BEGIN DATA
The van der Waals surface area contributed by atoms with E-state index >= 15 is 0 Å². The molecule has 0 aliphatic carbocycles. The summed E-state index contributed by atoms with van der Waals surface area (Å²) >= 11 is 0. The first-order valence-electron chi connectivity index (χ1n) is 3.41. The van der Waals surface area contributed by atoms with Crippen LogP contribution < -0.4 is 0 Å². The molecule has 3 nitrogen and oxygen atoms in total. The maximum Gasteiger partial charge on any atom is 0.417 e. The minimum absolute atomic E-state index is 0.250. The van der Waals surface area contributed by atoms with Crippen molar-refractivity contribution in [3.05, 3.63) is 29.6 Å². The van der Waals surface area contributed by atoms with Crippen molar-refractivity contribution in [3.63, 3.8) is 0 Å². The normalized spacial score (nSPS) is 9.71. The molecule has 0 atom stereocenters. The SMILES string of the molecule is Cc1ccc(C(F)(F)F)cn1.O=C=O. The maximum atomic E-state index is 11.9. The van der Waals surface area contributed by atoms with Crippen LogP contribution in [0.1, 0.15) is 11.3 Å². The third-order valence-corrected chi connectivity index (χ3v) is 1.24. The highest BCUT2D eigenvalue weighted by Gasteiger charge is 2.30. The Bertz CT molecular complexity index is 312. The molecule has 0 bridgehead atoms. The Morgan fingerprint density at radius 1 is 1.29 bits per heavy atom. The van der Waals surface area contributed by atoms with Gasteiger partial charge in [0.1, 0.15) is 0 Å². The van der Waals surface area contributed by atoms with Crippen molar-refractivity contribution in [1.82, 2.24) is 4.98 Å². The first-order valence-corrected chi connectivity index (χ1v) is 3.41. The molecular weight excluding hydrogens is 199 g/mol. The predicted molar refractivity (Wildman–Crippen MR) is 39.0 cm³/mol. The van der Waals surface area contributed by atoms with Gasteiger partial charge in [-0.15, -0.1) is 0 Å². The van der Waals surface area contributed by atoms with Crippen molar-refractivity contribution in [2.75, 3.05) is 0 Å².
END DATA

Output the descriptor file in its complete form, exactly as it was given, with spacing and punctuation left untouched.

The van der Waals surface area contributed by atoms with E-state index >= 15 is 0 Å². The molecule has 0 aliphatic carbocycles. The summed E-state index contributed by atoms with van der Waals surface area (Å²) >= 11 is 0. The first-order valence-electron chi connectivity index (χ1n) is 3.41. The van der Waals surface area contributed by atoms with Crippen LogP contribution < -0.4 is 0 Å². The molecule has 3 nitrogen and oxygen atoms in total. The maximum Gasteiger partial charge on any atom is 0.417 e. The minimum absolute atomic E-state index is 0.250. The van der Waals surface area contributed by atoms with Crippen molar-refractivity contribution in [3.05, 3.63) is 29.6 Å². The van der Waals surface area contributed by atoms with Crippen molar-refractivity contribution in [3.63, 3.8) is 0 Å². The normalized spacial score (nSPS) is 9.71. The molecule has 0 atom stereocenters. The SMILES string of the molecule is Cc1ccc(C(F)(F)F)cn1.O=C=O. The maximum atomic E-state index is 11.9. The van der Waals surface area contributed by atoms with Crippen LogP contribution in [0.1, 0.15) is 11.3 Å². The third-order valence-corrected chi connectivity index (χ3v) is 1.24. The highest BCUT2D eigenvalue weighted by Gasteiger charge is 2.30. The Bertz CT molecular complexity index is 312. The molecule has 0 bridgehead atoms. The Morgan fingerprint density at radius 1 is 1.29 bits per heavy atom. The van der Waals surface area contributed by atoms with Gasteiger partial charge in [0.1, 0.15) is 0 Å². The van der Waals surface area contributed by atoms with Crippen molar-refractivity contribution in [1.82, 2.24) is 4.98 Å². The first-order valence-corrected chi connectivity index (χ1v) is 3.41. The molecular weight excluding hydrogens is 199 g/mol. The predicted molar refractivity (Wildman–Crippen MR) is 39.0 cm³/mol. The van der Waals surface area contributed by atoms with Gasteiger partial charge in [-0.15, -0.1) is 0 Å². The van der Waals surface area contributed by atoms with Crippen molar-refractivity contribution in [2.75, 3.05) is 0 Å².